After carving my logo, I was left with a bunch of scraps and little pieces of watermelon on my work tray, and some seaweed. I munched on the seaweed, while thinking what to do with the leftover fruit. Almost immediately, I thought of a watermelon smoothie, which in Mexico is often included as a menu item in small restaurants specializing in tortas y licuados (Mexican sandwiches and smoothies). The sandwiches are prepared on the grill to order: ham and cheese, pork loin roast, chorizo sausage, etc., and served hot with a cold fresh fruit smoothie. When I was in middle school in Mexico City, a friend introduced me to one of these restaurants, “Tortas Don Polo”, which was (and still is) very popular, and remained my favourite place to grab a snack for many years. Now I had to make some tortas calientes (Hot Mexican Sandwiches) to go with the smoothie. While gathering ingredients from the fridge, by free association of ideas, I started reciting the following poem:
“From summertime, red and cold laughter, watermelon slice!”
This is the only poem I can recite by heart; it got imprinted in my memory around the same time I started going to “Don Polo.” At my middle school, the day began at 7:20 am, and I remember feeling grumpy on Sunday evenings, dreading the prospect of waking up the next day at 6 am to get ready for school. I would be lying in bed listening to the radio, when the government sponsored show “La hora nacional” (“The National Hour”) would kick in – as it still does – at exactly 10 pm, broadcasting over all radio frequencies; that was my cue to turn it off and get some sleep. I would, however, catch the first few minutes of the transmission, a pre-recorded segment that was oftentimes repeated for a number of Sundays; one of them was that short poem, which became my lullaby at the dreaded end of the weekend. The radio host would continue with a brief introduction of the author, which I am paraphrasing, in English: “José Juan Tablada, born on April 3, 1871, who died on August 2, 1945, is the poet recognized as the pioneer of Haiku in Mexico, with the publications of his two books “Un día” (“One Day”) in 1919, and “El jarro de flores” (“The Vase of Flowers”) in 1922 …”; the latter includes my middle school lullaby “Sandía” (“Watermelon”). Haiku is, curiously enough, a Japanese form of short poetry. “La hora nacional” (or “Mexico’s Hour” as I remember calling it) has been on the air since 1937, and I might try to listen to a show one of these days because, even as a grumpy teenager, it caught my imagination at least that one time. I thought it was so clever to describe colour, time and sensations with a rich allegory of just a short string of words; it kept in my memory and sure helped me fall asleep in a better mood.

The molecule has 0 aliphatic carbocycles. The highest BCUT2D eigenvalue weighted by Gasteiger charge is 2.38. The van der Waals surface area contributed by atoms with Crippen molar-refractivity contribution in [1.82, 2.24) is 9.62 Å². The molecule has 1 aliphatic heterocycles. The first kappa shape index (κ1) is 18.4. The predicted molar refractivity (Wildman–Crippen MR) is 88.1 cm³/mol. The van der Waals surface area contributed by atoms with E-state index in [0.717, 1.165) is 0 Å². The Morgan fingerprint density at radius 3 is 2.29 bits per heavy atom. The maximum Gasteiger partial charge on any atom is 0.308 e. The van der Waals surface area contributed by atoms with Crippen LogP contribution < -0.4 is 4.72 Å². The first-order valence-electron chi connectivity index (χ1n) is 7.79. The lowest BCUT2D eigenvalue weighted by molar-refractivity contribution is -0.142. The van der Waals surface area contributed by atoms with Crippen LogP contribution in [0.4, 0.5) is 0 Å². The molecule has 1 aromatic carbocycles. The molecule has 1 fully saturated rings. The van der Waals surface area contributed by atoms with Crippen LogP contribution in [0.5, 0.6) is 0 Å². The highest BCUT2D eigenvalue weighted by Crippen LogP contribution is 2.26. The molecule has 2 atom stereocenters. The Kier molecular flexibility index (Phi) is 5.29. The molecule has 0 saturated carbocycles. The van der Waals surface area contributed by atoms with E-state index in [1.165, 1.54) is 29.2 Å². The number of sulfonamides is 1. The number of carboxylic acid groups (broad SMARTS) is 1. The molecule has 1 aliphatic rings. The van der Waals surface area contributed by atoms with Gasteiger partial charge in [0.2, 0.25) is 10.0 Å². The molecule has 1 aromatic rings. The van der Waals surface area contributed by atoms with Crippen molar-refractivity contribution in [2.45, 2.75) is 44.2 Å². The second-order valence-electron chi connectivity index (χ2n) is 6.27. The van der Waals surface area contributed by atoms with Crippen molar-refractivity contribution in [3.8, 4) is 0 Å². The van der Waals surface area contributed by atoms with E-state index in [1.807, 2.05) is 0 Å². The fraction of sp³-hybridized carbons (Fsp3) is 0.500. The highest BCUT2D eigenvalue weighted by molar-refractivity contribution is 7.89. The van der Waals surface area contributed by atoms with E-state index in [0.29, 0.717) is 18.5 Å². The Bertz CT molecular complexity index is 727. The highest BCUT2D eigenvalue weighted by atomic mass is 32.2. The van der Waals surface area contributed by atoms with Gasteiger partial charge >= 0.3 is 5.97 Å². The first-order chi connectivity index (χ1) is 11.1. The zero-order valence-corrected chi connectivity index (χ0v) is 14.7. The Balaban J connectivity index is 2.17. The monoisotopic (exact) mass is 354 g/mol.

There was some cantaloupe in the fridge as well, so I made another smoothie – for my husband – and I had some buns and leftovers from food I was prepping for other posts, so I ended up with a good spread to serve for supper:
For my recipes, go to Tortas calientes (Hot Mexican Sandwiches) and Licuado de sandía (Mexican Watermelon Smoothie). The cantaulope smoothie (or any other fruit) is prepared the same way, just substituting the alternative fruit for the watermelon.